Buhari needed a Tunde Idiagbon to bring back the glory.


Speaking with many Nigerians earlier in the year, the change mantra was like a popular survival pill that everyone needed to swallow to keep them out of the fast-spreading frustration virus. For most of them, “change” was not even a campaign message used to communicate the intentions of the opposition, it was rather people’s original state of mind; all they needed was to rightfully wash the linen, dirty or clean, of the ruling party out of the center of power.

Of course it was a repertoire of dance, music and jubilations, as the figures of the elections went the way of the opposition. For about 120 million frustrated Nigerians who severally and collectively led the movement against the ruling party, it was a hugely scary pent-up emotion as the change they desired eventually emerged. Meanwhile, only little did the protagonist realize that the multiplier effect of people’s seemingly peaceful mass revolution against the 16-year old government was a hard bite of pressure, as the people expected nothing but magic! It was clear to some that the 73-year old Buhari needed a Tunde Idiagbon to bring back the glory that many Nigerians had confidence in. After six months of growing disappointments on the faces of people, it may be safe to announce the return of Tunde Idiagbon in the guise of Tunde Fashola.

With the unusual energy and the especial, but expected, brilliance demonstrated by Professor Osinbajo during the presidential campaigns, Nigerians drew an implicit hypothesis that pictured the professor in the light of an Idiagbon that would complement the leadership of the hitherto credible Buhari. But unfortunately, Nigerians have been helplessly left at the mercy of gradual but steady disappointments that clearly suggest how limited the brilliant and energetic Osinbajo may be, being the vice president, in Buhari’s race to change. By now, it should be clear that Buhari’s Idiagbon does not stop at energy and brilliance, but even goes further to a largely experienced hand that is able to tackle the Nigeria’s problems and implement corrective policies, however unpopular, without the fears of being voted out.

After Fashola’s celebrated performance in Lagos, and his near-perfect record of credibility throughout his 8-year tenure in spite of the wealth of the state, his appointment as Minister over two technically huge and different ministries should not come as a major surprise. It was in the same vein that Buhari appointed the stoic Brigadier, Tunde Idiagbon, as the Chief of Staff at Supreme Headquarters. For Buhari to have invested such risky confidence in Fashola after he had again correctly identified corruption as Nigeria’s major problem, it may be safe to conclude that he must have characteristically seen the gesture of Idiagbon in him. Hopefully, Buhari and “his Idiagbon” will, this time around, learn from the mistakes of about three decades ago and implement sustainable policies that will earn them commendations and not democratic overthrow.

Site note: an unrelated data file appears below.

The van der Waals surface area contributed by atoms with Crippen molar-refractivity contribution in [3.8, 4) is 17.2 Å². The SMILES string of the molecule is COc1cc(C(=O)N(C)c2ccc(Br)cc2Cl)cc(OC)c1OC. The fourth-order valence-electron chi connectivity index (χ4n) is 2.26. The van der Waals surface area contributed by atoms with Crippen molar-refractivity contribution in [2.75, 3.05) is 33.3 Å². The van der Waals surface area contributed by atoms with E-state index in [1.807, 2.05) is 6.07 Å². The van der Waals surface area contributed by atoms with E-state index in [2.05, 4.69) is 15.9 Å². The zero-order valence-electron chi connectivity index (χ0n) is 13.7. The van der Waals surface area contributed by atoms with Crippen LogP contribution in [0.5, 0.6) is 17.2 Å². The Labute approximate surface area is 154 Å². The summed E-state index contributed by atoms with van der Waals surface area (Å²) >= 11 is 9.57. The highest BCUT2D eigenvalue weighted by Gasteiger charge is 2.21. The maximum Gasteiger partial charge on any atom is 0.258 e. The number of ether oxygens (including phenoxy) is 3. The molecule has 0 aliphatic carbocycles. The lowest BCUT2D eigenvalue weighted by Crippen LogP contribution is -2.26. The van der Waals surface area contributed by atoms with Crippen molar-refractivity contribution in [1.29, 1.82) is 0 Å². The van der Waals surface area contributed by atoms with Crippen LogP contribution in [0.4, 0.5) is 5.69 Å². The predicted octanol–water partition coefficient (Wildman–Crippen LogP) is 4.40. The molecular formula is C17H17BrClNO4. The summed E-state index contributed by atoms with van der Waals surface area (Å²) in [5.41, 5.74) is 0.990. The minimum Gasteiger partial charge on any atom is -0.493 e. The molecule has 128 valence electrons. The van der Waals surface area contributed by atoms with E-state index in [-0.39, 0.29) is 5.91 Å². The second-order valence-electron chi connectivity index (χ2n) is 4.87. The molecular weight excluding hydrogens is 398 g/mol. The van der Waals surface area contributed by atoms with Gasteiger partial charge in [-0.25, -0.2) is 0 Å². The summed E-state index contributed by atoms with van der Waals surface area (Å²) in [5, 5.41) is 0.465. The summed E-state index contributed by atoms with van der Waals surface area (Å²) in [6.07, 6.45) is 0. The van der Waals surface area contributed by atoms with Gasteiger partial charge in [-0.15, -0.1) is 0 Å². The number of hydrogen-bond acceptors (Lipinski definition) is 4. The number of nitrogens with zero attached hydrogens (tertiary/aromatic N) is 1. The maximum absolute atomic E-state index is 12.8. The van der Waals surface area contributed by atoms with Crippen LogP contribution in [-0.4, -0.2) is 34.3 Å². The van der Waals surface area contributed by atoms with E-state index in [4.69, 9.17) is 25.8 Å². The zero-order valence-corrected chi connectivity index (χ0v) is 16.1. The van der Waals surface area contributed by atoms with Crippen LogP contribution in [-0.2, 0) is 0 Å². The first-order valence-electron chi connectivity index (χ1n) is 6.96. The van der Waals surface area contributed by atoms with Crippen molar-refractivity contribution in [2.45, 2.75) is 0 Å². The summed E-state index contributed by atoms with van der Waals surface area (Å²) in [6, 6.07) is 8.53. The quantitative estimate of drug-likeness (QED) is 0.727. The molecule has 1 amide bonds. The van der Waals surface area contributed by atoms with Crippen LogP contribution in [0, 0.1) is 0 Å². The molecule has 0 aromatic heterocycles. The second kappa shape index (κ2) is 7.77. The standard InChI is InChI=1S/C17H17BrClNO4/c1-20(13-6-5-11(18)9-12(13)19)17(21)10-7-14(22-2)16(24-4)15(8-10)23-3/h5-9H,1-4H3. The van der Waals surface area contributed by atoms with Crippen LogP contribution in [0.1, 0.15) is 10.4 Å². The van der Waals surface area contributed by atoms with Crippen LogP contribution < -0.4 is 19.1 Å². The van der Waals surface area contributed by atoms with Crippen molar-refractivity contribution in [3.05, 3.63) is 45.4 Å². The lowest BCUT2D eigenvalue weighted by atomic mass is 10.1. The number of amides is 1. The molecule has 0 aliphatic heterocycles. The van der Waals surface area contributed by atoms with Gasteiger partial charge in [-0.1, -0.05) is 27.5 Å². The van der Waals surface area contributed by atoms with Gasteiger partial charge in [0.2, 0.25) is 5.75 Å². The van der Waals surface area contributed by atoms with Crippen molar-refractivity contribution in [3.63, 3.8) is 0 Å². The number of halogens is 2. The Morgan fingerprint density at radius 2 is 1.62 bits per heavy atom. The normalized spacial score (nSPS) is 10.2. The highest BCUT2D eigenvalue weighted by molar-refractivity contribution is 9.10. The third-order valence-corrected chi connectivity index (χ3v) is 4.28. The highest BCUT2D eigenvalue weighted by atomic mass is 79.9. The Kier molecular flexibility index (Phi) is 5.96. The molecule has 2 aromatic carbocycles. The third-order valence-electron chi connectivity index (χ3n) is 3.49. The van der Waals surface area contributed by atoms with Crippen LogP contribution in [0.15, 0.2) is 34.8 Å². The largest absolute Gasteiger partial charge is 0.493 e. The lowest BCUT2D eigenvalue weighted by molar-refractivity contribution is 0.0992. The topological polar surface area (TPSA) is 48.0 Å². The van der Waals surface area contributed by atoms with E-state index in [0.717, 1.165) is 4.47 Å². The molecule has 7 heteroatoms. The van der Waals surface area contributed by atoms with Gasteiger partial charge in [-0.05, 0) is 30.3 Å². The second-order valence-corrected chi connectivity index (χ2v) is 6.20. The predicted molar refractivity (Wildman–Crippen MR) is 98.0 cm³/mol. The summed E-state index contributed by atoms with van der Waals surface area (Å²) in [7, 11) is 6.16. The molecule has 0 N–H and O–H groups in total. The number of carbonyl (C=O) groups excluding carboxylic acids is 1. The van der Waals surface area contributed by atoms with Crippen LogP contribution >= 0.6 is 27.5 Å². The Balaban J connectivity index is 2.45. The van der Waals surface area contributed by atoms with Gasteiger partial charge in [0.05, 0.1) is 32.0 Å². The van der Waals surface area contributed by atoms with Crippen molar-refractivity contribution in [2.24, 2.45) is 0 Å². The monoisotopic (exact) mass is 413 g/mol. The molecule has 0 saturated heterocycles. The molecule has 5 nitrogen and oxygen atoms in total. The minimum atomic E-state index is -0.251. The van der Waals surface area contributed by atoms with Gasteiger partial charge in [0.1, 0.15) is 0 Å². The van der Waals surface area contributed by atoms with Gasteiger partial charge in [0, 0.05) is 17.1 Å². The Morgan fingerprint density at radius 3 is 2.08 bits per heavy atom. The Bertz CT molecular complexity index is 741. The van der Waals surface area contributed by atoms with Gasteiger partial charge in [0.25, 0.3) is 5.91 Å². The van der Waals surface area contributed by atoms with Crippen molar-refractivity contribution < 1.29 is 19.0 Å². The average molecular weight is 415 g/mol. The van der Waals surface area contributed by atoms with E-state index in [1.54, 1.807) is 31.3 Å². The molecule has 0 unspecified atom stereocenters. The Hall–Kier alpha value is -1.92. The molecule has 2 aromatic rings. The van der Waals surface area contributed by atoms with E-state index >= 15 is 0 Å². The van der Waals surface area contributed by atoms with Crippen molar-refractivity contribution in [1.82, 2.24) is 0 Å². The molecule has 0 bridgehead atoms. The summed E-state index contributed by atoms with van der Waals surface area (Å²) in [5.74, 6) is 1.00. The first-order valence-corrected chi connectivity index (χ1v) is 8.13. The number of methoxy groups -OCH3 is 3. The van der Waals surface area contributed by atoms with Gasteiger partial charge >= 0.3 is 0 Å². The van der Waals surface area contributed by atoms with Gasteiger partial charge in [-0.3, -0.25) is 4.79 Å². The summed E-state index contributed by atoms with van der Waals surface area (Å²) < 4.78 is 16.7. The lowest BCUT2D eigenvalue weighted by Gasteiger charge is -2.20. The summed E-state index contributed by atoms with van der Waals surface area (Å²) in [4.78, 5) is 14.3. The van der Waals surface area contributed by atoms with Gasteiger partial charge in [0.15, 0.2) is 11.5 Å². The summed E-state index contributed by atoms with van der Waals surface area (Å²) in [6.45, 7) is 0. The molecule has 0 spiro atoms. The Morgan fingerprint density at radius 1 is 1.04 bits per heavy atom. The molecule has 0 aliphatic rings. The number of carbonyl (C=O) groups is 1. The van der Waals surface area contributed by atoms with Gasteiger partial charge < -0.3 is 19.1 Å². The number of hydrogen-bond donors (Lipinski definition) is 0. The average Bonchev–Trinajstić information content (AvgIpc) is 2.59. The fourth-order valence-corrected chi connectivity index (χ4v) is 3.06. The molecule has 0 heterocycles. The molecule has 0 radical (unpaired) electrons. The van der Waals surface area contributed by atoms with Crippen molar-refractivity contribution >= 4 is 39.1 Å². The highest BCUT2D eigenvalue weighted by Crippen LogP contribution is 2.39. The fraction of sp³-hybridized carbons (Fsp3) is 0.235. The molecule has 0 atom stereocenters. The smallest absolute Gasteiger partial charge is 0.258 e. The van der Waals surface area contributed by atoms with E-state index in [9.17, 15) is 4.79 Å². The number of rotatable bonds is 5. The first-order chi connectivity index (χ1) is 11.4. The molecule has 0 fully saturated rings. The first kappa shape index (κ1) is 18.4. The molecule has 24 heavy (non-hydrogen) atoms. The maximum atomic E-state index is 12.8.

Like in the case of Idiagbon, it may be important for Fashola to understand that for him to succeed in the decaying system, it will require him to appear austere with rigidly puritanical operating system. High hopes are now radiating among Nigerians, as they believe that they have now got a messiah who will fix their 55-year old mess; they believe they now have a man who will fearlessly step on toes and walk through the shadows of the corruption-stricken billionaires to save 170 million Nigerians.

Ironically, the same Nigerians who celebrated the wind of sanity that the Buhari and Idiagbon administration brought to the nation also celebrated his military overthrow. Although the sanity in the country was clear even to the uneducated aged farmers in the most remote villages, it could only be assumed that they heaved a heavy sigh of relief from the sudden and unusual philosophy of waste management, discipline, and credibility –Nigerians were never trained like that, and they needed many years to unlearn, learn and adjust. These same Nigerians are now vociferating in the nostalgia of Buhari and Idiagbon. Their hopes are high that Buhari and his new Idiagbon will bring back their lost glory and heal their decaying wounds.

Hopefully, the Honourable Minister, Babatunde Raji Fashola, will deliver beyond performance expectation and make his name a force to reckon with at the center. Perhaps it will be a Buhari and Fashola era of real change, cushioned with the unusual brilliance and energy of Professor Osinbajo.

By Ayo Alaba Idowu


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